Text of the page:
Museums and legal history

Legal history does get attention in some of the world’s general museums. However, worldwide a number of museums is devoted to subjects from legal history. In particular criminal law is well served. Some museums focus on a particular subjects, for example taxes, customs, courts, forensic medicine, police forces and barristers. Old prisons have been reopened as museums. In some cases legal historians collected papyri or even founded papyrological institutes, and thus I mention a number of digitized collections. Some museums are rarely open, others can be visited only on appointment. HistorIcal buildings and sites, objects and artefacts create a telling image of law and justice, and this influences also our contemporary perceptions.

Here museums have been categorized mainly alphabetically by country. When possible and sensible some museums have been grouped under a special subject heading. Whenever present online catalogues, virtual tours and digital collections have been noted. I have added links to a number of relevant associations and societies. The list is certainly not complete. Any adjustments or additions are welcome. At the end of this overview I point to a number of museal federations.


  • Museo Sitio de Memoria ESMA, Buenos Aires – the Escuela de Mecánica de la Armada had become the torture centre of the Argentine military dictature












Hong Kong







New Zealand



South Africa


United Kingdom

United States of America


Custom and tax museums

Money and finance museums

At the portal Numismatik created by Benedikt Zäch many money museums are mentioned, and at Hendrik Maekeler’s website you will find even more. The former Dutch Geldmuseum in Utrecht had a central role in the International Numismatic Libraries Network (INNL). Its collection of coinage has been transferred to the National Numismatic Collection of the Dutch Central Bank in Amsterdam, with a searchable database. A number of German cultural institutions have digitized their historical monetary collections at the portal KENOM: Virtuelles Münzkabinett.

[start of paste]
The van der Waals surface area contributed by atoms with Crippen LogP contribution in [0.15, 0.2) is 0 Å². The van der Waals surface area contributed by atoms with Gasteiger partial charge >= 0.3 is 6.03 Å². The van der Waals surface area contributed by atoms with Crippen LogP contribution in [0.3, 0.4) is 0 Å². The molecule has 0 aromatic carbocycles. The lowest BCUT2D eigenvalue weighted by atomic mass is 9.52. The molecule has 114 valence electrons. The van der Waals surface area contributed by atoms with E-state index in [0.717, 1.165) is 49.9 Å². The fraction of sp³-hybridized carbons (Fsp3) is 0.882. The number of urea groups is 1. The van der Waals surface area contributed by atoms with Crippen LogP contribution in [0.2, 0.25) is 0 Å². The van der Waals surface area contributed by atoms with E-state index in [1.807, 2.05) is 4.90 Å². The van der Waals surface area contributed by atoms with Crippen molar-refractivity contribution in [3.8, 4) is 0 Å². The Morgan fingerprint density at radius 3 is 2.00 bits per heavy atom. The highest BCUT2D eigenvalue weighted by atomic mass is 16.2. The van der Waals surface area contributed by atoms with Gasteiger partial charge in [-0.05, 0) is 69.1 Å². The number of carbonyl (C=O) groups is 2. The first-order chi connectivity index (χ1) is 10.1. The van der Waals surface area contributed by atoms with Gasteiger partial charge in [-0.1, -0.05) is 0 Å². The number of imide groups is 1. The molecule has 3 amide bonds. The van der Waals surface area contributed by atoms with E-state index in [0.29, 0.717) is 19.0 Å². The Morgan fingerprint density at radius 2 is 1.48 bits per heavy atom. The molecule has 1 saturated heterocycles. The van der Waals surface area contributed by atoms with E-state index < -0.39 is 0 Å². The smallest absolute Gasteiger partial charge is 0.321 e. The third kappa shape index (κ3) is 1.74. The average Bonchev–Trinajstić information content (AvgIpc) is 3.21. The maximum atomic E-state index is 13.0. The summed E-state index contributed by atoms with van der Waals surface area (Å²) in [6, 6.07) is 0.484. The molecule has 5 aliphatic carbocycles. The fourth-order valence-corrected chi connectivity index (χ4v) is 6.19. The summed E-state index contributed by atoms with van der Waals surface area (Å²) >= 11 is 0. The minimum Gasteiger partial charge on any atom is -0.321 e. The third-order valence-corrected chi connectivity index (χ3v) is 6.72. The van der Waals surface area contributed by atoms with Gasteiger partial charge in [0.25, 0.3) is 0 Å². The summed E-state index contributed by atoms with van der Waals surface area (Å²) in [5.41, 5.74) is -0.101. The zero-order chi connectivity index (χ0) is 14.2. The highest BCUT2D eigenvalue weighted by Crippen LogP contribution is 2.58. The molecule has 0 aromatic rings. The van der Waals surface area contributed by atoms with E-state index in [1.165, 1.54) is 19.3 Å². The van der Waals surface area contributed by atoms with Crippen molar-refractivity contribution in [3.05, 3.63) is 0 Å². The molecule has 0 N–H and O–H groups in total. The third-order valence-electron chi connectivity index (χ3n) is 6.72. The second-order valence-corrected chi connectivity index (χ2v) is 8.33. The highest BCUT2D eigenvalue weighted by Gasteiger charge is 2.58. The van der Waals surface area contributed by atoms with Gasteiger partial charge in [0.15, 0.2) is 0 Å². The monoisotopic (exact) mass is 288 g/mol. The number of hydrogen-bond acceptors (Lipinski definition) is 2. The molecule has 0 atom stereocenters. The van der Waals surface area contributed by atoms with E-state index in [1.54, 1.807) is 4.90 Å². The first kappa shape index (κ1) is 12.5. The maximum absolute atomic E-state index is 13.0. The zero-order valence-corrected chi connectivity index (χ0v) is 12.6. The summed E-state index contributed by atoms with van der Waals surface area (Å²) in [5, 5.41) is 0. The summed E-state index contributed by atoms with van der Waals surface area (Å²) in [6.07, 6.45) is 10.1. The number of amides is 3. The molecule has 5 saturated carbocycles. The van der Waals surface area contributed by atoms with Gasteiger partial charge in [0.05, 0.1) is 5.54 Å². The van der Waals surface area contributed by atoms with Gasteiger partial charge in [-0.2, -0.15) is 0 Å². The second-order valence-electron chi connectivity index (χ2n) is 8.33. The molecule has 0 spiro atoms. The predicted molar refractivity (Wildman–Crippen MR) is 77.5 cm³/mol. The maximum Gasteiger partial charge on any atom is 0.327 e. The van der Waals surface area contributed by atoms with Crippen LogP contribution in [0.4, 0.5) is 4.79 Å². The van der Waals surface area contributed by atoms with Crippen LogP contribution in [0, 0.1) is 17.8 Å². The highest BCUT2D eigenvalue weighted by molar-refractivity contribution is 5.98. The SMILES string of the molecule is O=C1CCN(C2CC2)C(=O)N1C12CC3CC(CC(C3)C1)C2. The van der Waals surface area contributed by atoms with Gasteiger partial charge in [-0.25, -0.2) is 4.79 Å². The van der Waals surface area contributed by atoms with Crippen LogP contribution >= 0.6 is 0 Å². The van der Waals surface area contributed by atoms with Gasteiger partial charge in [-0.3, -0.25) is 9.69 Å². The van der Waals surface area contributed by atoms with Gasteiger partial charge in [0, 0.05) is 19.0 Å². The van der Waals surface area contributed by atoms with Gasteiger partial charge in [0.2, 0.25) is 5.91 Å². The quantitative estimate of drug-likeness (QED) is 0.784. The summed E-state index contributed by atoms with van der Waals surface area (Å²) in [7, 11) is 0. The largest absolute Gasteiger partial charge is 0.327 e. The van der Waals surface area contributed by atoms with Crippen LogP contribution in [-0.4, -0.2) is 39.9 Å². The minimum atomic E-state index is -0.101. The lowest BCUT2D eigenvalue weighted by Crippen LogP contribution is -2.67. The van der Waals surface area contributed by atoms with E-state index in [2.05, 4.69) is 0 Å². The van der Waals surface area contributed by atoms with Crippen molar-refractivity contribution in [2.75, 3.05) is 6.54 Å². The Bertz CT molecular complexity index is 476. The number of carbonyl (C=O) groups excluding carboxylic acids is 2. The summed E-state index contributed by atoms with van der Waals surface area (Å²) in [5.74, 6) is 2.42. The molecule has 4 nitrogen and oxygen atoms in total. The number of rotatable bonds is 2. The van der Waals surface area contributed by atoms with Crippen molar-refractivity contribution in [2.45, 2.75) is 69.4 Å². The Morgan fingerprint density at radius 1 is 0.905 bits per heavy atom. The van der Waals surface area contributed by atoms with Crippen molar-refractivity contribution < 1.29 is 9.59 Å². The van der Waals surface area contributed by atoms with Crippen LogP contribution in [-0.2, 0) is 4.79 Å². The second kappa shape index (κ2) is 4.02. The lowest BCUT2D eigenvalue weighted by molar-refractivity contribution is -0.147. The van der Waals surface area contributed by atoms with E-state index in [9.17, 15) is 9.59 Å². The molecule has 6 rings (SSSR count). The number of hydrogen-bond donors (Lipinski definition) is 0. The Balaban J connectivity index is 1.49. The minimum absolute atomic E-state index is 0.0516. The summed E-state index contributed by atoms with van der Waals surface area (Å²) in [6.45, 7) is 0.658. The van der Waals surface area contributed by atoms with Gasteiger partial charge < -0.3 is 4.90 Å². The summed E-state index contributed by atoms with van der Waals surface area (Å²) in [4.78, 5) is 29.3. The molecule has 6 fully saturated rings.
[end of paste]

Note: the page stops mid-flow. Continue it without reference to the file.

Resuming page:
Banking museums

More can be found starting with the links of Roy Davies, Exeter

Insurance museums


A selection of digitized collections, in alphabetical order by country

The Papyrological Institute in Leiden was founded in 1935 by three legal historians. It has a succinct list of links to the main papyrological portals, and also a virtual exhibit. You can find a very rich links collection at the website of the Association International des Papyrologues (Université Libre, Brussels). In particular gives quick access to editions and often images of papyri. The Trismegistos portal and its subdomains offer all its riches for subscribers, but there is plenty to find in open access.

General information, portals and lists

The English Wikipedia features a list of jail and prison museums worldwide, with however mainly museums in the United Kingdom and North America. In the National Register of Historic Places, a website of the U.S. National Park Service, you can search for museums in historical buildings, including former court houses, jails and prisons.

The International Commission for University Museums and Collections of the International Council of Museums has a database in which you can find a number of museums for criminology, collections for the history of forensic medicine, and a number of former university prisons, in particular in Germany.

In the Federation of International Human Rights Museums a number of museums worldwide are represented which are dedicated to the history of human rights, the abolition of slavery and the memory of genocide. A number of similar institutions is to be found at the website of the International Coalition of Sites of Conscience (interface in four languages). The website Gedenkorte Europa 1939-1945 offers links to more places of memory in Europe concerning the Second World War. For Latin America and the Caribbean exists the Red de Sitios de Memoria Latinoamericanos y Caribeños. A number of memorials to dictatorial regimes can be traced at the website of then project After Dictatorship (Universität Würzburg).